- Associated Press - Wednesday, September 9, 2015

WILMINGTON, Del. (AP) - Plans to conduct a long-term strategic study for the Port of Wilmington are dovetailing the work of a task force formed studying the feasibility of expanding port operations in Delaware.

The task force, which met for the first time Wednesday, is awaiting responses from consulting firms interested in conducting the study. The responses are due Sept. 23, one week before the next meeting of the task force.

Secretary of State Jeffrey Bullock, a task force member who also chairs the port’s governing board, said the study will look at maximizing the port’s current facilities, the feasibility of acquiring an adjacent former landfill property at Pigeon Point and building a container facility along the Delaware River. A preliminary study could be completed by the spring.

“We can build on the work the port has already begun. … That’s really a good path forward,” said task force co-chair Sen. Margaret Rose Henry, D-Wilmington.

Unions representing longshoremen are pressing for a container facility on the Delaware River south of the existing port at Riveredge Industrial Park, which sits on privately owned land in New Castle near the Delaware Memorial Bridge. A former steel mill property farther north in Claymont also is being considered as a potential site for a container port.

William Ashe Jr., president of Local 1694 of the International Longshoremen’s Association, said Riveredge should be a top priority for expansion, arguing that it is a “shovel ready” site that could get the necessary state and federal permits and be running within two years.

“Why do we need to drag out something?” Ashe said.

But Bullock and others say any decision on expanding port operations should be carefully considered and carries with it a host of issues, including environmental permitting, legal issues, infrastructure capacity, traffic impact, construction costs and financing for a project that would cost hundreds of millions of dollars.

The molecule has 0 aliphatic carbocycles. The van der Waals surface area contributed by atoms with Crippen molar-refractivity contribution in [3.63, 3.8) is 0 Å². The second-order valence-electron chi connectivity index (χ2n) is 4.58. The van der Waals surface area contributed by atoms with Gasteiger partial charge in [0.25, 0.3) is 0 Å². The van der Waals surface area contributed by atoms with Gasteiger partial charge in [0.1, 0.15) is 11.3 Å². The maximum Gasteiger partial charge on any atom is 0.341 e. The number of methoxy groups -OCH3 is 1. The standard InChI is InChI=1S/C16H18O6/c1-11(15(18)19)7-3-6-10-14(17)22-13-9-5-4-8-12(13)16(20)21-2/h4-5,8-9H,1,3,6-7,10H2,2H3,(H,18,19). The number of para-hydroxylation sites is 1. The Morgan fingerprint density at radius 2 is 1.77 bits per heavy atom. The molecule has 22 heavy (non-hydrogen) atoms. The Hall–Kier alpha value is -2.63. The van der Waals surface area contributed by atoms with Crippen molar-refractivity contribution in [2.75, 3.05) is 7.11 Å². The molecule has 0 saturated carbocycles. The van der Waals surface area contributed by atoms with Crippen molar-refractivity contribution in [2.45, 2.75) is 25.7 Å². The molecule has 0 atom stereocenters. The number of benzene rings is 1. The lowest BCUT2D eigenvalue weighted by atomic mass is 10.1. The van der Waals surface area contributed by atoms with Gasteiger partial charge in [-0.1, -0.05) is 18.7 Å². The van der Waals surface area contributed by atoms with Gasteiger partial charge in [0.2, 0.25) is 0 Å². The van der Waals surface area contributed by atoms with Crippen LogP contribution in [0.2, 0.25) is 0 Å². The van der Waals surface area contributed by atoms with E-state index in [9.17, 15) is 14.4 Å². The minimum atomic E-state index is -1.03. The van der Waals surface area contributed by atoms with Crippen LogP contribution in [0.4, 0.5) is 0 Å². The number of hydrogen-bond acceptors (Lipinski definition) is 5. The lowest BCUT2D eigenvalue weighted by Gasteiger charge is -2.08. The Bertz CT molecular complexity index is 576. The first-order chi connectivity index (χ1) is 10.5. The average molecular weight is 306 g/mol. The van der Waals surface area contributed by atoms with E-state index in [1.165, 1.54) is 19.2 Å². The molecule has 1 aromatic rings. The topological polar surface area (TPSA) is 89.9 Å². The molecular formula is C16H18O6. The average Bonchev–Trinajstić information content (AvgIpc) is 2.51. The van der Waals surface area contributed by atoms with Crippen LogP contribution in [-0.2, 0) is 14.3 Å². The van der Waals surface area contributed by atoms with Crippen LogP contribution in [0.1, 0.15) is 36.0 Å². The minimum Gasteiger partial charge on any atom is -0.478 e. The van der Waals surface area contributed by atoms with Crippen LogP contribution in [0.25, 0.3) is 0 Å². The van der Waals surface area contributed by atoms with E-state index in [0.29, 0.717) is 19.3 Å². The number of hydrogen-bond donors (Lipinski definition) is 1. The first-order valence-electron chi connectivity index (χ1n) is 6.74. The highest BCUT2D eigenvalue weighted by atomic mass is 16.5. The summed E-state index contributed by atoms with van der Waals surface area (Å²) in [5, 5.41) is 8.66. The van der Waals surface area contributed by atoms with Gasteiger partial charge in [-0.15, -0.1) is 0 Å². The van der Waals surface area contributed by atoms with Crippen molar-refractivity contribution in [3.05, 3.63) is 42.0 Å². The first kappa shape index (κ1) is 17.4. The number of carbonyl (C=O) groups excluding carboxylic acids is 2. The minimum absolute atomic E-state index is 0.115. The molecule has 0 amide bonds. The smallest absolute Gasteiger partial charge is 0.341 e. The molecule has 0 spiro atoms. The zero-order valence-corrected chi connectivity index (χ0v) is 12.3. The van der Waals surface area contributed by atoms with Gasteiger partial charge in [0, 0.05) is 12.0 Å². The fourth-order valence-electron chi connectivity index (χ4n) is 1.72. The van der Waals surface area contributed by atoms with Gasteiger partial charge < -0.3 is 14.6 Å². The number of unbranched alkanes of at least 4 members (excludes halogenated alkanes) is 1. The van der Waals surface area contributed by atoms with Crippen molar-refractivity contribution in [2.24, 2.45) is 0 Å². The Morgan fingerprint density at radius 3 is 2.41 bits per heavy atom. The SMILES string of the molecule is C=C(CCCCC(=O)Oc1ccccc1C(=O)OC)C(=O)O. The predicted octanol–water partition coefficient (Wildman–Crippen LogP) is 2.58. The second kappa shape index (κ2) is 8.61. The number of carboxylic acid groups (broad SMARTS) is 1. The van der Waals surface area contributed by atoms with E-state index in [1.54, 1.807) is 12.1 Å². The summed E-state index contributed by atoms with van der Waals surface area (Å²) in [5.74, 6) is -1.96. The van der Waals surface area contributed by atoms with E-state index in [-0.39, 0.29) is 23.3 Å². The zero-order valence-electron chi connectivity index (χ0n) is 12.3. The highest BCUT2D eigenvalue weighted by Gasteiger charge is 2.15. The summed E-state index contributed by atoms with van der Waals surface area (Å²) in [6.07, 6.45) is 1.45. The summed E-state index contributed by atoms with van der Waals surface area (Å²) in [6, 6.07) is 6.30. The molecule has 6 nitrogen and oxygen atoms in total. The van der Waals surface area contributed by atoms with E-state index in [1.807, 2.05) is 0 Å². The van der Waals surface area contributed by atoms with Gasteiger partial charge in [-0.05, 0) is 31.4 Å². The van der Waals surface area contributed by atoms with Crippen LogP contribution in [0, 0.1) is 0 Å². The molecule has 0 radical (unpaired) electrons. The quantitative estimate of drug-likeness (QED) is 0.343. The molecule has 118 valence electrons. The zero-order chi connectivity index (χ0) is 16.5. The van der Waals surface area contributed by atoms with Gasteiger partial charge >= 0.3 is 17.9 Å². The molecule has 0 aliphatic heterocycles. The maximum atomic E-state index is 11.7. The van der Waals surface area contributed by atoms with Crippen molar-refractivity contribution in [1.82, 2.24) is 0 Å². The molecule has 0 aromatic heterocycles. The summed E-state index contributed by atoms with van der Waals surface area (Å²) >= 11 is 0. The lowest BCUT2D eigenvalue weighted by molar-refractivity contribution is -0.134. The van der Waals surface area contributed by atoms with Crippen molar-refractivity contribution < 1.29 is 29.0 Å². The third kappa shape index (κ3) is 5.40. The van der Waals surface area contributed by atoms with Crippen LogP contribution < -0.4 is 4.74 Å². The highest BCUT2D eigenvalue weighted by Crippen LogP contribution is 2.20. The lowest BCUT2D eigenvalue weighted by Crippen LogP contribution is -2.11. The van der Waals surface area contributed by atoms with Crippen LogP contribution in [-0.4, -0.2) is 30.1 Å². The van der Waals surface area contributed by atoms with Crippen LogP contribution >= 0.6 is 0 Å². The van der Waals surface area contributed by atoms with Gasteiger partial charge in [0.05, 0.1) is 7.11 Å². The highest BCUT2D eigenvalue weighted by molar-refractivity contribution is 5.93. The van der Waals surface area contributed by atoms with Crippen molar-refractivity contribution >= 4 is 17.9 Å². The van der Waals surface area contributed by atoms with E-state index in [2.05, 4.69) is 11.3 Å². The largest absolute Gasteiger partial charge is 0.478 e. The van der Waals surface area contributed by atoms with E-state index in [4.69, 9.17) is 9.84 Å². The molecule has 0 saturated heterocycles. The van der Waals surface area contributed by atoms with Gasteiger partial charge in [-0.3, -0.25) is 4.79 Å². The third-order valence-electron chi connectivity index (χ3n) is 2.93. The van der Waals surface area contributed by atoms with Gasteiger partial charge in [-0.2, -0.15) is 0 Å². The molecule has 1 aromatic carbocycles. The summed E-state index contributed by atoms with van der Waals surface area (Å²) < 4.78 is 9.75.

“We can rush ourselves into a no-win situation,” said Mike Evanko, president of Port Contractors Inc., a company that provides marine and material handling services.

Delaware and other East Coast states are eyeing the potential for more port business as work nears completion on a Panama Canal expansion that will allow transit of larger container ships to pass through and require modern, deep-water terminal facilities to accommodate them. But Bullock noted that the larger ships also could off-load cargo onto smaller vessels for transport to the final destination.

Bullock said it is critical to maximize the use of the existing port, where most of the berths currently are situated along the Christina River. But he agrees that deeper water berths along the larger Delaware River are key to the long-term success of port operations in Delaware.

“Our longer term is not on our existing footprint,” he said. “Our longer term is on the Delaware River. Hopefully, we can work together to pull that off.”


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